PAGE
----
Tuesday, February 9, 2010

The NRA vs. the Libertarians

The Washington Post published an interesting article about the infighting going on between the NRA and the Libertarian lawyers running the McDonald vs. Chicago case.

The National Rifle Association was on the outside looking in when the Supreme Court handed gun rights activists a landmark victory in 2008.

After the court ruled that the Second Amendment protects an individual right to gun ownership and that the District's handgun ban was unconstitutional, it was an upstart band of libertarian lawyers that celebrated on the marble steps and received the glory for the breakthrough decision.

The NRA, the nation's premier and most powerful gun rights group, has worked hard not to be in that position again. And because of an unusual intervention recently by the justices, its attorney will be in the mix when the court considers the next big guns case next month.

This was news to me not long ago. One of the commenters gently educated me about the fact that it's not the NRA running these things.

Alan Gura, who has ties to The Cato Institute, will be lead council representing those challenging Chicago area gun laws. But the Supreme Court is also letting Paul Clement, recently hired by the National Rifle Association, offer an argument.

Ilya Shapiro, a Supreme Court scholar at the libertarian Cato Institute, where Gura has ties, wrote, "NRA prefers to seek glory for itself rather than presenting the strongest case for its purported constituency of gun owners." He said in an interview that the NRA's decision to seek time at oral arguments March 2 was "about fundraising, not lawyering."

NRA spokesman Andrew Arulanandam responded: "Our client is the Second Amendment. We wanted to make sure that all avenues were addressed and all bases covered" in convincing the court that the amendment applies to state and local governments.

That's what I call infighting. What's your opinion? Please leave a comment.


  1. This is why the gun control crowd can not understand why they fail time and again. They do not understand true grass roots. They need to blame the NRA. The NRA controls us all. The NRA stirs up the masses, blah, blah blah.

    The truth is, the NRA is 4 million out of 80 million gun owners. Out of the remaining 76 million gun owners, easily a third of them will identify themselves with the NRA if asked but do not bother to pay dues and join otherwise. There are plenty of other clubs and organizations out there as well, just the NRA is the oldest and the biggest. And, contrary to what the moonbats will tell you, the NRA does far more than just lobby. They train instructors, they create programs, manage competitions, etc.

    There are literally hundreds, maybe thousands of gun clubs. There are untold numbers of websites, forums and such on the web full of active gun owners. You won't find that in the anti freedom crowd. In fact, this is one of the few anti-gun websites that even permit and encourage discussion. Why is that?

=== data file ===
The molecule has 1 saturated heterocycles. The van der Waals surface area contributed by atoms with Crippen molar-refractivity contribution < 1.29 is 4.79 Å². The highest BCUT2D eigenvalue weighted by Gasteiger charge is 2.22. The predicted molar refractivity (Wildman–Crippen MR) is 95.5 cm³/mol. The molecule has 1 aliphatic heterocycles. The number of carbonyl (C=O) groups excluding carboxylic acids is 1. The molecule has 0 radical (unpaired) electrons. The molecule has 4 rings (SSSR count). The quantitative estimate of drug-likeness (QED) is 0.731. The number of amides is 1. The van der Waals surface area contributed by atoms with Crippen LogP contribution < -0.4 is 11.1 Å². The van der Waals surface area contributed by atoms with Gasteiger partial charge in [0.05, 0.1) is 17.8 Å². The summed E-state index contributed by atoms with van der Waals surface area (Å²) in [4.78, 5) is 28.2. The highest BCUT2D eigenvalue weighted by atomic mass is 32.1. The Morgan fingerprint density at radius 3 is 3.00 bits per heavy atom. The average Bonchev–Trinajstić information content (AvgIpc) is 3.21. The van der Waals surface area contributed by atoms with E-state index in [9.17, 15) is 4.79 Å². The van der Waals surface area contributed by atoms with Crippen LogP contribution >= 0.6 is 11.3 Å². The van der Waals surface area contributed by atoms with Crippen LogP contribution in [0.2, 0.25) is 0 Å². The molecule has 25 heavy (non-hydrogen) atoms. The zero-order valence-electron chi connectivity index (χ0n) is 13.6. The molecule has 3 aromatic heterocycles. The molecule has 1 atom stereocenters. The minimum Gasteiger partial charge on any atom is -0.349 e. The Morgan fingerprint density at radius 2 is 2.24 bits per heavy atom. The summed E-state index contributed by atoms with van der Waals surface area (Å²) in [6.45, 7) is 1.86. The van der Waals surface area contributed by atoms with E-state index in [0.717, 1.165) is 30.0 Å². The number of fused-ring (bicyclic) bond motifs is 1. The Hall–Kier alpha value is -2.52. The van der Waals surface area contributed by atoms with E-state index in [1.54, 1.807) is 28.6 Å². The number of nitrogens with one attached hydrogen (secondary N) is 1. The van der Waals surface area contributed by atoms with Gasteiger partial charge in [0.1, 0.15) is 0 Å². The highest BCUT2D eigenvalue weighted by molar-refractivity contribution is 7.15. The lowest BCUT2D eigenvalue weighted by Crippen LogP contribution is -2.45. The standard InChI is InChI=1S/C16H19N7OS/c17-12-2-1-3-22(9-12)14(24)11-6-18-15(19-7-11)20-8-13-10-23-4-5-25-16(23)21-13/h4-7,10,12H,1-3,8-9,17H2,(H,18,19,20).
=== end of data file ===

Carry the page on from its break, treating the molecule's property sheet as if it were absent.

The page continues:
Infighting? Absolutely. There are plenty that believe the NRA is far to compromising. Then there are other organizations that do not have the power of the NRA but take a harder stance. Then there are the Fudds out there that are only concerned with their sport and will not lift a finger to support other shooting sports.

    The thing is, gun owners will usually come together at least with a majority to fight off a bad bill but, yes, there will always be dissenters and infighting about almost any issue within the gun owners ranks. About the only time you see us all get together and speak loudly with a single voice is when we are ostracising one of our own. If that unanimity would ever be focused against a political issue, its toast.

    --Not Jade Gold
    --Certified Gunloon

  2. It's really pretty simple at its core, Mike, though the details get complicated in any legal process. The NRA and Gura/SAF/ISRA have slightly different goals. They both want the 2nd incorporated via the 14th, but the Gura group wants that done in a way that brings the 14th back to life completely, so that other rights can be similarly applied against the states.

    There are two reasons otherwise pro-gun people still oppose that way of doing things. The NRA's reason is simply that it's not the usual method and they don't want to take any chances. The usual method is the sloppy workaround of "Due Process Incorporation." It works, but it's slow and it means that only rights that are currently in vogue get incorporated. It's a workaround the Supreme Court developed 60 years after an earlier court did its best to kill the 14th Amendment entirely (in the Slaughterhouse cases that Gura wants overturned.) The NRA figures that if the Court wants to use Due Process, they may decide not to incorporate if they're asked to go further and overturn such an old case. Almost all legal scholars agree that the Slaughterhouse cases were wrongly decided (on purpose) and have for 140 years, but that's still 140 years of precedent, even if it's wrong precedent, and the NRA figures someone else can take that chance.

    There's a third group--"conservatives" who consider themselves pro-gun, but are afraid of libertarianism because they fear it will lead to things like decriminalizing narcotics and allowing icky weddings with dude-smooching. They like the NRA approach precisely because it will continue the tradition of selective incorporation. They're afraid that if Gura is allowed to overturn Slaughterhouse and get the court to rule that "Privileges and Immunities" in the 14th Amendment means what it meant in 1867 (notice how simple and logical that seems?) then a later court might find a right to get married, or a right to smoke a plant, or who knows what kind of craziness.